“Babson hosts Rocket Pitch every year, which gives student and alumni entrepreneurs the opportunity to pitch their entrepreneurial endeavors to students, faculty, entrepreneurs, investors, and startup supporters. Each presenter is given 3 minutes and in turn, the audience provides feedback immediately following the pitch. I adore this event because, oftentimes, the presenters are people you know so in some cases, you’ve had the pleasure of witnessing the evolution and growth of these businesses which gives me a sense of pride in my classmates.”
Pua Higginson, Babson College (Olin)
“As part of the MBA program orientation, all first-year students visit Camp Williams, a National Guard training site. Students are put into groups and have the opportunity to get through various obstacle courses. They need to bring their creativity and work together in order to be successful in each course. The trip to Camp Williams happens on the first week of the program. Everyone is still getting to know each other, so this activity provides great opportunities for students to bond. The class of 2022 was not able to participate in this due to Covid restrictions, but I was able to volunteer last fall to help facilitate the activities for the incoming class of 2023. I loved seeing how each team interacted and bonded over these shared experiences. This tradition really reflects the collaborative spirit that exists here at the BYU Marriott School of Business. While students are competing for internships and jobs, everyone is willing to help each other. There is an incredibly supportive community in the program that propels us all forward.”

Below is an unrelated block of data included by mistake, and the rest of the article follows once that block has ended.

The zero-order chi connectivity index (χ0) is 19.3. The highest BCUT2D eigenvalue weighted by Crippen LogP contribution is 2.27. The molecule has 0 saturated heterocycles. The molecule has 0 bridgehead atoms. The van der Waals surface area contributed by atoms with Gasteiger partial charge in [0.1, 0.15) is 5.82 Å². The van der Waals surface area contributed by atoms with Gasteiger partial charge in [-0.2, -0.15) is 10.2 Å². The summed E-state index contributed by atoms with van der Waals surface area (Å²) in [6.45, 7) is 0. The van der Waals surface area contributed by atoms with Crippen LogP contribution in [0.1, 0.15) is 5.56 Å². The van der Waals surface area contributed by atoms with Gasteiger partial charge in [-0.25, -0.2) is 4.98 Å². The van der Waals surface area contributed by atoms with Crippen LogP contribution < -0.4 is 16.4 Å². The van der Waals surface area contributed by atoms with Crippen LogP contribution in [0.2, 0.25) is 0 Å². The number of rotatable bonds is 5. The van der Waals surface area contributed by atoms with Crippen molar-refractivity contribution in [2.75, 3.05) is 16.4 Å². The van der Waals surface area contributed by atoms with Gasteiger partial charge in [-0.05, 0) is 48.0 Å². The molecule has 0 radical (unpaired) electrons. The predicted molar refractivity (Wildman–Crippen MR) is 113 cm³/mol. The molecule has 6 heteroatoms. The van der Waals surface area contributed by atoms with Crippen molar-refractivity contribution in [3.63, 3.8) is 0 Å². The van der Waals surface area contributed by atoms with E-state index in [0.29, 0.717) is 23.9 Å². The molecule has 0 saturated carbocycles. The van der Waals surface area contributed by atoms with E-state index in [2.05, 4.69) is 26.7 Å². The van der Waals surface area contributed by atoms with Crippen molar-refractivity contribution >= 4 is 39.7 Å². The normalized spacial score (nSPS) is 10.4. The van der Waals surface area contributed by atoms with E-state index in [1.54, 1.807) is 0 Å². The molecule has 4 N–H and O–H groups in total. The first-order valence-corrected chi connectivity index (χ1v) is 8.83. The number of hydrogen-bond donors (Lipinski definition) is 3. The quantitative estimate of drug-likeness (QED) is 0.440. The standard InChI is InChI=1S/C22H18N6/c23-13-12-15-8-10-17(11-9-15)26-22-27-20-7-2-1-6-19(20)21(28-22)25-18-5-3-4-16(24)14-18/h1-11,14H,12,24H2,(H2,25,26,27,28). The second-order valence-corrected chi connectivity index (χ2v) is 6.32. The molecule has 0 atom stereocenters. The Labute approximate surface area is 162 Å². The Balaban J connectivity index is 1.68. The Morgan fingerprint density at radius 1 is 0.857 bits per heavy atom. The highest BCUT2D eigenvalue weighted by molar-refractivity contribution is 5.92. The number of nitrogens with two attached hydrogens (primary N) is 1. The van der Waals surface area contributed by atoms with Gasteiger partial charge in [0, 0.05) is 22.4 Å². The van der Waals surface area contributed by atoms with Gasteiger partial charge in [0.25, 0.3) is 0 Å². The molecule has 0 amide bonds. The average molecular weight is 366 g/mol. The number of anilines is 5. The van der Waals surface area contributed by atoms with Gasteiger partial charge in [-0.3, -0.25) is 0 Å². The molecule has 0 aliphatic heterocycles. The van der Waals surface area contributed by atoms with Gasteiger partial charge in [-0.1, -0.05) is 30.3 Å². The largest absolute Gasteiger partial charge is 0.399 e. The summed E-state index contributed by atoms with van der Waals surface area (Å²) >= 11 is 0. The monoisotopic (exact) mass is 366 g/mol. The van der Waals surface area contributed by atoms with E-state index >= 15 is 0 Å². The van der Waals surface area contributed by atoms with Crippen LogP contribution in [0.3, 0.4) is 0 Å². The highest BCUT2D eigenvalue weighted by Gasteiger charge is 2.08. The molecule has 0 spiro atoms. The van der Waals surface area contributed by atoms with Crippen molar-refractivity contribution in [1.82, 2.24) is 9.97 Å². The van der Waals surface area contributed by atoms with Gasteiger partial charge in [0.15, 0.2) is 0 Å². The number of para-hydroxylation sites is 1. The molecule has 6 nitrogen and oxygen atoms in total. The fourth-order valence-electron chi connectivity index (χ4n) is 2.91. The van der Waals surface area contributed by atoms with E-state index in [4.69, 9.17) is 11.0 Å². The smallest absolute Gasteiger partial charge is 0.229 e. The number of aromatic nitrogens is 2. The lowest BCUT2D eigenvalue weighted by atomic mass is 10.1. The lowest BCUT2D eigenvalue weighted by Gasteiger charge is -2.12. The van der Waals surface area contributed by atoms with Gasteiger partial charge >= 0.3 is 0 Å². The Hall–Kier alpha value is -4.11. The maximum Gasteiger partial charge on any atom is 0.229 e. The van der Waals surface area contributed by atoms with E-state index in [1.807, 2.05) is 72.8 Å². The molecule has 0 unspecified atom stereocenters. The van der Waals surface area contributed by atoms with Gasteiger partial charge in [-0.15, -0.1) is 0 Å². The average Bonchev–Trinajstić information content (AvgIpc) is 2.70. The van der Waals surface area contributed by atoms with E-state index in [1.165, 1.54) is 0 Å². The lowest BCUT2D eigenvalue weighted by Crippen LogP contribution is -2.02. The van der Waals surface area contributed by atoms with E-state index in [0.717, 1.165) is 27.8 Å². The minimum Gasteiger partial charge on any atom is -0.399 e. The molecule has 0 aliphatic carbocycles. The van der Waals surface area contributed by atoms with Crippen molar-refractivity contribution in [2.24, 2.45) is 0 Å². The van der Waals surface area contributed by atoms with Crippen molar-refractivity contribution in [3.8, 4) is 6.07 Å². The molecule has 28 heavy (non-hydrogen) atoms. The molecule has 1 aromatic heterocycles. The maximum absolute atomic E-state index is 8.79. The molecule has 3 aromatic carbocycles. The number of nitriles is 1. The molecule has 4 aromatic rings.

Gabriel San Martin, Brigham Young University (Marriott)
“I love the Cambridge University tradition of Formal Dinners. Every college has ‘Formal Halls’, three-course evening meals at which you are normally expected to wear a gown – the full Harry Potter. I think they are great for connecting with a wide bunch of people, especially getting to know members of the cohort you may not already have met. The lively market in formal ticket swaps reflects their popularity.”